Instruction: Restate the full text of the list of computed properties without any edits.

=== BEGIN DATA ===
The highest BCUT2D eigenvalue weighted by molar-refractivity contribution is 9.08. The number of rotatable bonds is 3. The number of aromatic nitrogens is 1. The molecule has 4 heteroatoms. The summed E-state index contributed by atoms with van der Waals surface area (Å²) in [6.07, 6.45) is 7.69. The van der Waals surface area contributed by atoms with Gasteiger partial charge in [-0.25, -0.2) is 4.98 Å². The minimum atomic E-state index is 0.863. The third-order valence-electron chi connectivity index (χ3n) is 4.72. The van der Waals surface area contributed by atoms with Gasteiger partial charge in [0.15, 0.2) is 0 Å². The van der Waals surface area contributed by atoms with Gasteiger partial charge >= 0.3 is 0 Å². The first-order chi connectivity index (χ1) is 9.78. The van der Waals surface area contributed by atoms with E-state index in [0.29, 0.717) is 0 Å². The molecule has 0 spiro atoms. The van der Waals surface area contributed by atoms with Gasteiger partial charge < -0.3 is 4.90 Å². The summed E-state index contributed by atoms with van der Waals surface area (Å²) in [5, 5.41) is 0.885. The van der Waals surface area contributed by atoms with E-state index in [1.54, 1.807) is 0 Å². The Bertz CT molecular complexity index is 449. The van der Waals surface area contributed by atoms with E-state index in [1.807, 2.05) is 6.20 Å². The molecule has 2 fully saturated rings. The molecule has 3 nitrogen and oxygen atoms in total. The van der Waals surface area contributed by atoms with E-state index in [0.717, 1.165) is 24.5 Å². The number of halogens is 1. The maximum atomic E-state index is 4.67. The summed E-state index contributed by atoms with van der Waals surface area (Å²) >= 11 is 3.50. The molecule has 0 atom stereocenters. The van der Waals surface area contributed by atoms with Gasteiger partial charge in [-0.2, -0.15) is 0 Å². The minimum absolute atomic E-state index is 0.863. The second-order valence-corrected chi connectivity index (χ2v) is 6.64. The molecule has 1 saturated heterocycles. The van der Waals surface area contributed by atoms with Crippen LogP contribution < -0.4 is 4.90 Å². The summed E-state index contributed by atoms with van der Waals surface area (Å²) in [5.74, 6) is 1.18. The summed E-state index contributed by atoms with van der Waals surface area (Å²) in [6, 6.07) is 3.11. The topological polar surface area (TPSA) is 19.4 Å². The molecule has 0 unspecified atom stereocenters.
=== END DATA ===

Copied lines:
The highest BCUT2D eigenvalue weighted by molar-refractivity contribution is 9.08. The number of rotatable bonds is 3. The number of aromatic nitrogens is 1. The molecule has 4 heteroatoms. The summed E-state index contributed by atoms with van der Waals surface area (Å²) in [6.07, 6.45) is 7.69. The van der Waals surface area contributed by atoms with Gasteiger partial charge in [-0.25, -0.2) is 4.98 Å². The minimum atomic E-state index is 0.863. The third-order valence-electron chi connectivity index (χ3n) is 4.72. The van der Waals surface area contributed by atoms with Gasteiger partial charge in [0.15, 0.2) is 0 Å². The van der Waals surface area contributed by atoms with Gasteiger partial charge >= 0.3 is 0 Å². The first-order chi connectivity index (χ1) is 9.78. The van der Waals surface area contributed by atoms with E-state index in [0.29, 0.717) is 0 Å². The molecule has 0 spiro atoms. The van der Waals surface area contributed by atoms with Gasteiger partial charge < -0.3 is 4.90 Å². The summed E-state index contributed by atoms with van der Waals surface area (Å²) in [5, 5.41) is 0.885. The van der Waals surface area contributed by atoms with E-state index in [1.54, 1.807) is 0 Å². The Bertz CT molecular complexity index is 449. The van der Waals surface area contributed by atoms with E-state index in [1.807, 2.05) is 6.20 Å². The molecule has 2 fully saturated rings. The molecule has 3 nitrogen and oxygen atoms in total. The van der Waals surface area contributed by atoms with E-state index in [0.717, 1.165) is 24.5 Å². The number of halogens is 1. The maximum atomic E-state index is 4.67. The summed E-state index contributed by atoms with van der Waals surface area (Å²) >= 11 is 3.50. The molecule has 0 atom stereocenters. The van der Waals surface area contributed by atoms with Gasteiger partial charge in [-0.2, -0.15) is 0 Å². The minimum absolute atomic E-state index is 0.863. The second-order valence-corrected chi connectivity index (χ2v) is 6.64. The molecule has 1 saturated heterocycles. The van der Waals surface area contributed by atoms with Crippen LogP contribution < -0.4 is 4.90 Å². The summed E-state index contributed by atoms with van der Waals surface area (Å²) in [5.74, 6) is 1.18. The summed E-state index contributed by atoms with van der Waals surface area (Å²) in [6, 6.07) is 3.11. The topological polar surface area (TPSA) is 19.4 Å². The molecule has 0 unspecified atom stereocenters.